Friday, September 10, 2010

Why We Aren't Making Any Headway in this Country

My next book is about a group of little old ladies who have a book group that reads silly books. They decide they haven't made enough of a difference in the world and they decide to become vigilantes. In my research for this book, I've been reading a lot of bad books, a lot of pop-psychology books, and some good books.

One of the books I picked up was Dale Carnegie's "How to Win Friends and Influence People." I was surprised to read something in the first chapter that seemed relevant to today's political environment.

Carnegie tells of a murderer on death row who didn't understand why he was there. Carnegie says the man murdered a policeman in cold blood (in front of witnesses), but that the man excused his own behavior as justifiable. In short, Carnegie says, none of us ever believe that we are in the wrong. It's simply human nature that we believe that we are the good guy.

So when someone criticizes us, we simply stop listening to them. Instead, we become defensive. We rail against our accusers. We claim they are out to get us.

Sound familiar?

So, if everyone (EVERYONE!) believes they are in the right, what does this mean for humanity? It means that (let's pluck a number out of the air) 50% of the time each of us is wrong and doesn't know it.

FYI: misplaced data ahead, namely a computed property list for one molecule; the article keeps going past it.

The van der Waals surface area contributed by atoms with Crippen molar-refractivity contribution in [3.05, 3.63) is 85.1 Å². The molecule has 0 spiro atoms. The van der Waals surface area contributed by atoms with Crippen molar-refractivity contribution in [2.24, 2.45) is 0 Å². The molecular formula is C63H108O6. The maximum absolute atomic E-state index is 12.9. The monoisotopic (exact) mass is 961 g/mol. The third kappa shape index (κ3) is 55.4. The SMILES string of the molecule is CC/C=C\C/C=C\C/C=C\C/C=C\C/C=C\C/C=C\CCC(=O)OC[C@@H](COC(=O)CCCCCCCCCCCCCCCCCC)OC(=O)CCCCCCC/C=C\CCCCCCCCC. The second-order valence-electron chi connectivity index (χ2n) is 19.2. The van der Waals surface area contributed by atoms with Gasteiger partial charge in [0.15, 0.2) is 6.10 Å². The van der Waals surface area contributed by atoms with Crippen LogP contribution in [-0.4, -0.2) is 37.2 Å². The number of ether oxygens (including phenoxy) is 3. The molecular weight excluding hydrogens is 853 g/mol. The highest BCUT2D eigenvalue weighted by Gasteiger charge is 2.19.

Well that can't be good for the country. How, then, are we supposed to straighten things out?

Carnegie says criticism simply doesn't work. Instead, positive interaction does.

Abe Lincoln is well known for holding the country together during the Civil War. At Lincoln's death bed, Stanton, the then-secretary-of-war, said, "there lies the most perfect ruler of men the world has ever seen."

Carnegie says Lincoln held his tongue when his generals blundered, saying instead, "judge not, that ye be not judged." When his own wife spoke ill of the South, Lincoln said, "don't criticize them; they are just what we would be under similar circumstances."

Is this how we are behaving toward people in opposing political parties?

Lincoln wasn't always this way. In his youth, he reveled in criticizing others, writing scathing letters about people he didn't like and dropping those letters where people could find them. He attacked opponents in newspaper articles. It culminated when he insulted someone so badly that the man challenged Lincoln to a duel to the death. Lincoln was opposed to dueling, but couldn't get out of it.

The duel was stopped at the last minute, but having been faced with the possibility of killing a man, Lincoln was changed forever. He never again wrote a critical letter. He never again ridiculed someone. He strove for the rest of his life to bring people together rather than prove the superiority of his opinion over another.

I'm a registered Republican. Some people might wonder why I voted for Obama. Especially when I tell them that I liked McCain, too. It's because Obama said that too much of the time, opposing sides spend so much time yelling at each other that they forget that they have common ground. If we came together civilly, we might actually be able to make progress by implementing those things that we agree on. Instead, we let our egos get in the way.